Following Feadship’s most recent launch of 44.2m motoryacht Moon Sand, the Dutch yard has a busy year ahead, with seven boats scheduled to be delivered in 2015. Commercial director Bas Nederpelt attended the Dubois Cup last week in support of the growing relationship between Feadship and Dubois and, catching up with SuperyachtNews.com at the event, is positive that while certain parts of the new build sector may be lacking in business the more established yards are profiting.

“There are a good amount of enquiries at the moment for us,” Nederpelt says. “In the new build market in general there may be a lot of enquiries but I don’t think there are many deals being done. But the market is good for the better builders with quality reputations and a solid financial situation.

“We always come out in statistics poorly because we only speak about projects that are currently in the outfitting stage and in their last year of production. But there is a very healthy number of projects going on at the moment, we have sold a few new projects and the order book is looking very healthy.”


Feadship's most recent launch Moon Sand

In terms of future potential growth, Nederpelt explains that geographically the traditional markets remain the most fruitful. “The United States is an important market for us at the moment and western Europe is always very important because there are a lot of experienced yachtsmen there who want to continue with their hobbies,” he says. “Asia is growing gradually – yachting there is not for everyone but some yards are profiting from the building up of that market – and South America is a bit slow.”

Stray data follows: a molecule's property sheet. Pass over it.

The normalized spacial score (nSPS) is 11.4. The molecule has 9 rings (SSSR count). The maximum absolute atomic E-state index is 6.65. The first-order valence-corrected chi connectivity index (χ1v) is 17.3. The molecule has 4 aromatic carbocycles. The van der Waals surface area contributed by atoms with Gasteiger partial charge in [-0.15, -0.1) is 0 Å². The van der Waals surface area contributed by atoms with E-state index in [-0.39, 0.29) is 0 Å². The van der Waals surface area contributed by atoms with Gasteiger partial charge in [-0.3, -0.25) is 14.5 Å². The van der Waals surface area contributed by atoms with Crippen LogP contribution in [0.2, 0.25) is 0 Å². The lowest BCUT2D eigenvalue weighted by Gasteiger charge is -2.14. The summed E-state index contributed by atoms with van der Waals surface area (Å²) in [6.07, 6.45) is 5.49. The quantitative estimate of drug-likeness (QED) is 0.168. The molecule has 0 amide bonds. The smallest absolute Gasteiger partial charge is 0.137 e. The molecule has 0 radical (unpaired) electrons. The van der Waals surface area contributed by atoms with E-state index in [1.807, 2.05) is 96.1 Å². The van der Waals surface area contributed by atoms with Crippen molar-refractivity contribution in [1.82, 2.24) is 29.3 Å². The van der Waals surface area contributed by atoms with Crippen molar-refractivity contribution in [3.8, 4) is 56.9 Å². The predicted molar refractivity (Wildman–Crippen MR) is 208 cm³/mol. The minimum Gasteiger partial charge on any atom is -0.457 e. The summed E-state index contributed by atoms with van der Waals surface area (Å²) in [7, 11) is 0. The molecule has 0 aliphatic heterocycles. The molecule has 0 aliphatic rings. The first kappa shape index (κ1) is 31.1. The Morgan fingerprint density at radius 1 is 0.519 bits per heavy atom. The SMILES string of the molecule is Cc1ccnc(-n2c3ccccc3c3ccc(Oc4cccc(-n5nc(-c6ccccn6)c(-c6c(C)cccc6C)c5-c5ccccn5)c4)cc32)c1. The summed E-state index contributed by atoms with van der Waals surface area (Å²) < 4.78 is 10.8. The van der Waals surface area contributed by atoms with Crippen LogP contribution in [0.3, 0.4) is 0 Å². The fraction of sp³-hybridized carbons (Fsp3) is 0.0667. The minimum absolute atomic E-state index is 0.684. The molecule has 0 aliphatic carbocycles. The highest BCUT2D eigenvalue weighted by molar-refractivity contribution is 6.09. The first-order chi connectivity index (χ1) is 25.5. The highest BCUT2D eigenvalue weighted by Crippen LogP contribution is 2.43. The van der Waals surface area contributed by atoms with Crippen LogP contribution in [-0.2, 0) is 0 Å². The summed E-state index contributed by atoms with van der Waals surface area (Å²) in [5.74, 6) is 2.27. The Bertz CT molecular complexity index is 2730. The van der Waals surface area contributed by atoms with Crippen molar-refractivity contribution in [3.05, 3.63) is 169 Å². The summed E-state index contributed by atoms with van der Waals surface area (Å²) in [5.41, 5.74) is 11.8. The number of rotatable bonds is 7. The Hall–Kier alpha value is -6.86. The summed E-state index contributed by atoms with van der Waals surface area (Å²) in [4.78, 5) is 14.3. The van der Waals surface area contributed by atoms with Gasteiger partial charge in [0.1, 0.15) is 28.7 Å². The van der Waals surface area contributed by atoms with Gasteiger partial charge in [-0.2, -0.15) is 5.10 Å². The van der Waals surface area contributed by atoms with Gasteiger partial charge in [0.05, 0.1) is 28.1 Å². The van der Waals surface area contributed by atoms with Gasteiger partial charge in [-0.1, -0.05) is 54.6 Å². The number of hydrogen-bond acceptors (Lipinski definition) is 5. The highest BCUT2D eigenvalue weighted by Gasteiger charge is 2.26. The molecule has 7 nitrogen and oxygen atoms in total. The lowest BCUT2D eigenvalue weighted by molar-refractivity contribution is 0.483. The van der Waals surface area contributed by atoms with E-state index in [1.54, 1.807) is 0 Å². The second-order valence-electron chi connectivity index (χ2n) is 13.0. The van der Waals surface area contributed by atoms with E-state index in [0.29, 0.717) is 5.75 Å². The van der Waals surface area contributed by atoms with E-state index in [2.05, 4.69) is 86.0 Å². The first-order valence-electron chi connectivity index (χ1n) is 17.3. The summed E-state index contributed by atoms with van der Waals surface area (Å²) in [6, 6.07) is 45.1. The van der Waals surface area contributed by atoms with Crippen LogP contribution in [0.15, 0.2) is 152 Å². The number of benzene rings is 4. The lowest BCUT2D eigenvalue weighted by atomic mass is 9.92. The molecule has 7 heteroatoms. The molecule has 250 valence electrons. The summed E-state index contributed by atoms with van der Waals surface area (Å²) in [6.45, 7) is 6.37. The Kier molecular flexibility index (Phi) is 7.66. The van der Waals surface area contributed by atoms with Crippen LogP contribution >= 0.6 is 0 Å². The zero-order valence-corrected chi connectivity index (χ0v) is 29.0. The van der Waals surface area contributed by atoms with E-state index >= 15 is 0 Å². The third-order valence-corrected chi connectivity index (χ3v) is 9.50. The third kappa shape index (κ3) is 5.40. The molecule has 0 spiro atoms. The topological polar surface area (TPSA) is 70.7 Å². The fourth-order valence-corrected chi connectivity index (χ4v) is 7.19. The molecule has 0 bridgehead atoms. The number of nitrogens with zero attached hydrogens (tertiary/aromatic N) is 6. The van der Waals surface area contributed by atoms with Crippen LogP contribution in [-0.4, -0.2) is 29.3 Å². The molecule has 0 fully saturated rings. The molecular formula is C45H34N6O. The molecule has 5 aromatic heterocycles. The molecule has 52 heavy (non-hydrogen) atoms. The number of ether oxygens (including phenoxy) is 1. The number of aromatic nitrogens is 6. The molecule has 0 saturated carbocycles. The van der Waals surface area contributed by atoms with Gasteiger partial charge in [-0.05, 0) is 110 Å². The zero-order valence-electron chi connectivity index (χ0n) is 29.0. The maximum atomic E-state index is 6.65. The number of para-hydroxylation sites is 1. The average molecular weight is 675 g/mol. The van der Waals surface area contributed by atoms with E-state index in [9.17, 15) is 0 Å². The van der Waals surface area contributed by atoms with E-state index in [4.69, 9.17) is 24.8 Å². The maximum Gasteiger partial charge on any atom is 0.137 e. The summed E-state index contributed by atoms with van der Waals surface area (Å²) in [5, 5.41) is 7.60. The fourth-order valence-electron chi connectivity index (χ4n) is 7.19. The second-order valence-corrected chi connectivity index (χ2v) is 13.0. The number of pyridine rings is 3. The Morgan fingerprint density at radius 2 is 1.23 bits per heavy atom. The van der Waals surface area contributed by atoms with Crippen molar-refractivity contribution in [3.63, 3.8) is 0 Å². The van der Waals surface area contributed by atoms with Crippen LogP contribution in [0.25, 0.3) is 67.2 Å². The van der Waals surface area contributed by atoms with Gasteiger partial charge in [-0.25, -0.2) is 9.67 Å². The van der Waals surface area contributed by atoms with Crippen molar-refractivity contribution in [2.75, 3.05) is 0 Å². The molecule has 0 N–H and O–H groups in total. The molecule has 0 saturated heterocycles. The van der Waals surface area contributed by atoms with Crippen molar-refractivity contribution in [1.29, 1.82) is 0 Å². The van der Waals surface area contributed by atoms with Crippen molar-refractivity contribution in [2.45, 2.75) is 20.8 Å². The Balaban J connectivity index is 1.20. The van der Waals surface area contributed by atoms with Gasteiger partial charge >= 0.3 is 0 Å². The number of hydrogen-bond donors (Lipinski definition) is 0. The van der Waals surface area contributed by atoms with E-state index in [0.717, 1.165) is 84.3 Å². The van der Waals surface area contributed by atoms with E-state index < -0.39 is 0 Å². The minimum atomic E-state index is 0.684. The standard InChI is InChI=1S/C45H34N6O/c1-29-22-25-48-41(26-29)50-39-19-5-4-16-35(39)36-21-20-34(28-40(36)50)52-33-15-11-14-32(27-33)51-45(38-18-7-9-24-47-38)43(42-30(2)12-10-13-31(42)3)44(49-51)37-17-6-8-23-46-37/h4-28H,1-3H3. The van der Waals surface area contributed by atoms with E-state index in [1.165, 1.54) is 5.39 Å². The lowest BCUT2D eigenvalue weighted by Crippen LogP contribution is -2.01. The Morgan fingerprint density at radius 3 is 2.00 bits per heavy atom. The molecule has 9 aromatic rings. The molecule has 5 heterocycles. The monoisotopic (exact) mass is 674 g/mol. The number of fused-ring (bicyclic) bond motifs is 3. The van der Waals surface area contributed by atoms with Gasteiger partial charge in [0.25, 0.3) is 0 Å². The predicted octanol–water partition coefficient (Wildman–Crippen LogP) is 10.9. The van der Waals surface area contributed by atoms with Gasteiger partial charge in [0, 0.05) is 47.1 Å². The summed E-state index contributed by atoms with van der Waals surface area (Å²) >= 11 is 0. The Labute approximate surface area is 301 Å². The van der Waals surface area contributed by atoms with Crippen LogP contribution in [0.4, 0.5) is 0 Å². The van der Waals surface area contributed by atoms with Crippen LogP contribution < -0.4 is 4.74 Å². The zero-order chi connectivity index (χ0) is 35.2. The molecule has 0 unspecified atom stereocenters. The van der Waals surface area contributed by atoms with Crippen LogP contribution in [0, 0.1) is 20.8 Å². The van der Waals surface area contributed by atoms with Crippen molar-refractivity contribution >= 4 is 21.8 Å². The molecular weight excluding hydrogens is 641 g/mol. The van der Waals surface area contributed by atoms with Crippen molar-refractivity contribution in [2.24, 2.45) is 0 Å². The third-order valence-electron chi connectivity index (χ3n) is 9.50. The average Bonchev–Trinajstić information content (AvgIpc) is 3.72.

However, Nederpelt does observe that the overall client profile is changing. “There has been a trend over quite some years that there is much more of a spread in the type of clients we have,” he explains. “It is no longer always the typical well-off older person. We are seeing more highly technical, 30-somethings talking about a very big boat or, at the other end of the spectrum, other people who have always wanted a boat but have only been able to do it when they are in their 70s.”

In terms of size, Nederpelt claims that Feadship will continue to position themselves in the full custom market between 40m and 100m. “We are not planning to focus in on one size range anytime soon but our largest yachts do tend to grow over time,” he adds. “Ten years ago we would not have talked about a 100m superyacht, but we made a big effort a couple of years ago to enable this and won a project just over 100m, and there is more to come. So we are very active in the larger end of the market but we don’t go for the 150m projects – it would take up too much of our capacity and physically it is difficult to build that size in Holland due to the location.”

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